Agriculture

Reward Versus Risk: Seeding Early In Manitoba

An early spring invariably results in early seeding, as we witnessed in 2010 and 2012 in Manitoba. It is not unusual for farmers to seed in April when there is an early snow melt, minimal run-off and above normal temperatures. For early seeded crops in Manitoba, what are some of the potential rewards and risks?

The Rewards: Increased Yields & Quality

Perhaps the biggest driver for early seeding is the potential for higher yields. The majority of seeding date research conducted in Western Canada reports increased yields with early seeding. Farmer data in Manitoba also illustrates the same point as Manitoba Agricultural Services Corporation (MASC) data shows earlier seeding dates normally translate into higher yields. The figure below illustrates relative yield (expressed as a %) of various crops as seeding date moves from late April to mid June.



Source: Manitoba Agricultural Services Corporation Seeded Acreage Report Records
Data represents reported seeding date and crop yields of fields >200 acres (1989-2008)

So why for most crop types do we see increased yield potential as a result of earlier seeding? Several factors can contribute to this increase:

  • Crops seeded early in the season will better utilize available soil moisture, not only early in the season but throughout the season. The chances that the crop will receive sufficient moisture during the growing season are more likely if the crop is seeded early versus a later planting date.
  • Seeding crops early may enable them to get established and give them the jump on weeds. However, the germination and growth of weeds is also regulated by temperature and soil moisture so weed competition may also be earlier than usual.
  • Date of seeding can influence the risk of damage by insect pests. One example is wheat midge. Wheat is only susceptible to attack by midge between heading and flowering. Adult wheat midge typically emerges in late June or early July. By seeding early, the crop may head and flower before peak adult midge populations occur. For more information on insects relevant to Manitoba crop production, please refer to MAFRD's website.
  • Early seeded crops may avoid certain diseases by avoiding the infection period, therefore lessening its impact on yield and quality. For cereals, stem and leaf rusts usually enter Manitoba from late June to mid-July depending on weather conditions and the extent of disease development on cereal crops in the central USA. Early seeding may allow for some grain filling before infection levels get high. For more information on diseases relevant to Manitoba crop production, please refer to MAFRD's website.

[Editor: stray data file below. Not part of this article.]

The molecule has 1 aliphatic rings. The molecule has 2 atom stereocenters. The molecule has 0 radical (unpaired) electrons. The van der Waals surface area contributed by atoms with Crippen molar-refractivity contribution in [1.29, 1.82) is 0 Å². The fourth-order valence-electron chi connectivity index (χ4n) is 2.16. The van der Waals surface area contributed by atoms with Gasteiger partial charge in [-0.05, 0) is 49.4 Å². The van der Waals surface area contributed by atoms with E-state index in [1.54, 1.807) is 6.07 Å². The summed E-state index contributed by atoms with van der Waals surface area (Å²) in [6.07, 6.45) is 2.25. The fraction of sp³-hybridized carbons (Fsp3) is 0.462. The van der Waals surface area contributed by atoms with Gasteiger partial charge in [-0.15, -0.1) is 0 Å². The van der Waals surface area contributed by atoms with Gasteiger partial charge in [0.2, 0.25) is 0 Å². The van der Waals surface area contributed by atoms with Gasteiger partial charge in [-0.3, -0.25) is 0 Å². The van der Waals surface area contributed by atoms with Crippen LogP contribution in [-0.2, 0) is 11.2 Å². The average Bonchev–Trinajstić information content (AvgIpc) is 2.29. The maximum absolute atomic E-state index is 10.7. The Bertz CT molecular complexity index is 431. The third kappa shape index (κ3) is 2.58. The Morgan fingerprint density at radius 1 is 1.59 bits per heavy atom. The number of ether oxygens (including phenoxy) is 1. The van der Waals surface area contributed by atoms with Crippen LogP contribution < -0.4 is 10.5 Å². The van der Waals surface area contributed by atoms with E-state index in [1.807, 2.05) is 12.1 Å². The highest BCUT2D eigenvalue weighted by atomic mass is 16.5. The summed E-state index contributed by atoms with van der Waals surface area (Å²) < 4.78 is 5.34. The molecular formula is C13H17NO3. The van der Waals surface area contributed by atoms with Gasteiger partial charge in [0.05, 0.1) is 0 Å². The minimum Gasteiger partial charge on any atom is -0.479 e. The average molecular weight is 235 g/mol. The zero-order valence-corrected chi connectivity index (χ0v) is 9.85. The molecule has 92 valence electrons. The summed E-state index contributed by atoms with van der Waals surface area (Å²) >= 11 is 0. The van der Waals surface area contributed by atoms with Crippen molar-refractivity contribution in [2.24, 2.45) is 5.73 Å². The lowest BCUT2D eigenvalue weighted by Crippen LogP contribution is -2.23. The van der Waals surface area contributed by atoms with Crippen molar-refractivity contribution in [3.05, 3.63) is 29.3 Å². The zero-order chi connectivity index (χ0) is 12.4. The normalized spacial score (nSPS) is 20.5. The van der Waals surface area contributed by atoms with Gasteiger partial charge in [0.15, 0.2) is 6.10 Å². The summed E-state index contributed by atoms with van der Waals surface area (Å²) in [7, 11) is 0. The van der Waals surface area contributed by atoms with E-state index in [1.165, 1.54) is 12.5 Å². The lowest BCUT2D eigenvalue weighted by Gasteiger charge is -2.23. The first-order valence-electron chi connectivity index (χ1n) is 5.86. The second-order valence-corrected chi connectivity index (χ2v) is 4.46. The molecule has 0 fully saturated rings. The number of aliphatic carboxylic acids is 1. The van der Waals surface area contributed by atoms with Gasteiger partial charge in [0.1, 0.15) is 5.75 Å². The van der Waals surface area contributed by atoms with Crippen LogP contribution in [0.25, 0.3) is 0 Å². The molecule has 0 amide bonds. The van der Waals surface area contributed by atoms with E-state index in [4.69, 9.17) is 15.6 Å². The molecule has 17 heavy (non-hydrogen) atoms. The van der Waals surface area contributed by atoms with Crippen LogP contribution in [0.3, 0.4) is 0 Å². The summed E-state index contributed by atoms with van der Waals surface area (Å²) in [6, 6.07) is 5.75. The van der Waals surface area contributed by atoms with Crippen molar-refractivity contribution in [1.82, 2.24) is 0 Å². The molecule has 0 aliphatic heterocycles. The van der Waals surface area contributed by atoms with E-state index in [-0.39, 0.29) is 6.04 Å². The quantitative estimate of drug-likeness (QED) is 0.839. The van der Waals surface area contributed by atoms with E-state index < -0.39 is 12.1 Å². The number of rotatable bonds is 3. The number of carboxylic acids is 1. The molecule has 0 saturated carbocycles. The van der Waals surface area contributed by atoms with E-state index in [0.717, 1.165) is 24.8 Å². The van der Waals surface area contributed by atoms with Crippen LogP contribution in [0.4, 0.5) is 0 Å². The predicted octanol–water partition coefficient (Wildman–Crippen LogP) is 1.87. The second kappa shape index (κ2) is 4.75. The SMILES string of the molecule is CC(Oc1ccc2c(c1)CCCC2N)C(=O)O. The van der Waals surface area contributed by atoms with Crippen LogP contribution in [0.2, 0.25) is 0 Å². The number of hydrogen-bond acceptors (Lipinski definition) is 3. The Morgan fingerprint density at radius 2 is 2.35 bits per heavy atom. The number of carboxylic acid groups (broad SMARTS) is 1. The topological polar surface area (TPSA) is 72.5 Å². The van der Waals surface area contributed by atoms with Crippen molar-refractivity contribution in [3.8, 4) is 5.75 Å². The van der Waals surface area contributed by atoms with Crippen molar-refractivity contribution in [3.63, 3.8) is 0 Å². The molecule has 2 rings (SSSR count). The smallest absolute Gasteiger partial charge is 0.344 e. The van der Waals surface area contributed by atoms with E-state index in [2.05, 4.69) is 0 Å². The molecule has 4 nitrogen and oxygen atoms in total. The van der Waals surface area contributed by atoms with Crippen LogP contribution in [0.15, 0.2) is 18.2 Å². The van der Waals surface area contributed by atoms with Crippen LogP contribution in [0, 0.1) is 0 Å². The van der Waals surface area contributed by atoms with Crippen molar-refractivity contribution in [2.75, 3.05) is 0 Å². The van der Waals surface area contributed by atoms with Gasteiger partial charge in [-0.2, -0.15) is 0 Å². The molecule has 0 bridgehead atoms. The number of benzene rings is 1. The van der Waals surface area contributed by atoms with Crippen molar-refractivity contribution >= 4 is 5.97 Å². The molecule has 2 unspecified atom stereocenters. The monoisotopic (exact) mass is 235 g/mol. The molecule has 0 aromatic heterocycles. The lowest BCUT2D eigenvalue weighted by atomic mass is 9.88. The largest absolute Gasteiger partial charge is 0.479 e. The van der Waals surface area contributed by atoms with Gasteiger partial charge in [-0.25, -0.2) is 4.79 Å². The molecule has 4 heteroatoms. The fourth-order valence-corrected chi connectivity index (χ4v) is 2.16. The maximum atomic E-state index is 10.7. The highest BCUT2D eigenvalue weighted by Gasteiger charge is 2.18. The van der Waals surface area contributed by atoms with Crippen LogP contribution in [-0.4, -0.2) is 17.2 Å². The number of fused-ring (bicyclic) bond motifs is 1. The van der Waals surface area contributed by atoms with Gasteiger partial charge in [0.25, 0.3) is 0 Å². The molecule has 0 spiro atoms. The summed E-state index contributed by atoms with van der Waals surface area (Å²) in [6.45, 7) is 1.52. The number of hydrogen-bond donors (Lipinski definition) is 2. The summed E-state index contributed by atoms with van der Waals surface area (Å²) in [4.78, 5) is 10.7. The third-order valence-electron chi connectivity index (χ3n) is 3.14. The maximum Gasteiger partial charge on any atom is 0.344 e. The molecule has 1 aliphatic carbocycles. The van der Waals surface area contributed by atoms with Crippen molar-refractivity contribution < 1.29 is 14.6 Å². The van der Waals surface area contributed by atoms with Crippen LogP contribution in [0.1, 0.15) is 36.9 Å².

• By seeding a crop early, the crop should flower earlier avoiding the high temperatures normally seen in July. Heat stress during flowering can have a negative impact on flowering and seed set, especially for crops such as canola. Moderate temperatures during flowering and seed development favour high yield, high oil content and high oil quality.
  • Early seeding usually translates into early maturity and harvest. In most years, weather conditions in August and into September are more favourable for harvest than later in the season. Earlier maturity can also reduce the risk of early fall frost resulting in crop damage and/or downgrading of quality.
  • Seeding date may influence lodging. Later planted crops tend to be taller (as a result of increased internode length) and therefore may be more prone to lodging. In flax, high quality straw for fibre is also more likely to be obtained when seeded early.

The Risks: Cold Soil Temperatures & Frost Damage

One potential risk with early seeding may be soil temperatures that are below the minimum needed for germination. If the soil is too cool, germination is delayed which can result in uneven or inadequate emergence. The table below shows minimum germination temperatures for several crops. These values should be regarded as approximate since germination depends on several factors.

Table 1: Minimum Germination Temperatures For Various Crops

Crop Temperature (°C)
Wheat 4
Barley 3-5
Oats 5
Corn 10
Canola 10 (Argentine)
7-10 (Polish)
Flax 9
Sunflower 6-7
Edible Beans 10-12
Peas 4
Soybeans 10

Sources: North Dakota State University Extension Service & Alberta Agriculture & Rural Development

The other potential risk with early seeding is spring frosts. Injury from freezing temperatures will depend on several factors, including air temperature, length of time the temperature is below freezing, soil moisture levels, residue levels, temperatures following the sub-zero temperatures, and the plant's growth stage. Different crops also have varying tolerance levels to freezing temperatures, usually dependent on crop stage.

Another interesting note is crops that are seeded early will often harden off which allows plants to be more tolerant to frost conditions. The hardening off process either allows plants to become accustomed to lower temperatures or individual plant cells accumulate more solutes that can lower their freezing point.

For more detailed information on the basics of frost damage, crop tolerance to freezing temperatures, the hardening off process, etc. please refer to MAFRD's Spring Frost Damage Bulletin.

Final Notes

When presented with the opportunity, farmers will seize the chance to get an early start to seeding. It is hard to argue knowing that early seeding favors higher yields; but remember, early seeding does not always guarantee higher yields or seed quality at harvest. While important, seeding date is only one of many yield-influencing factors

Critical to remember is to maximize yield potential is the seeding operation, regardless of seeding date. Mistakes made during the seeding operation are often irreversible so extra care should be taken, regardless of the calendar date.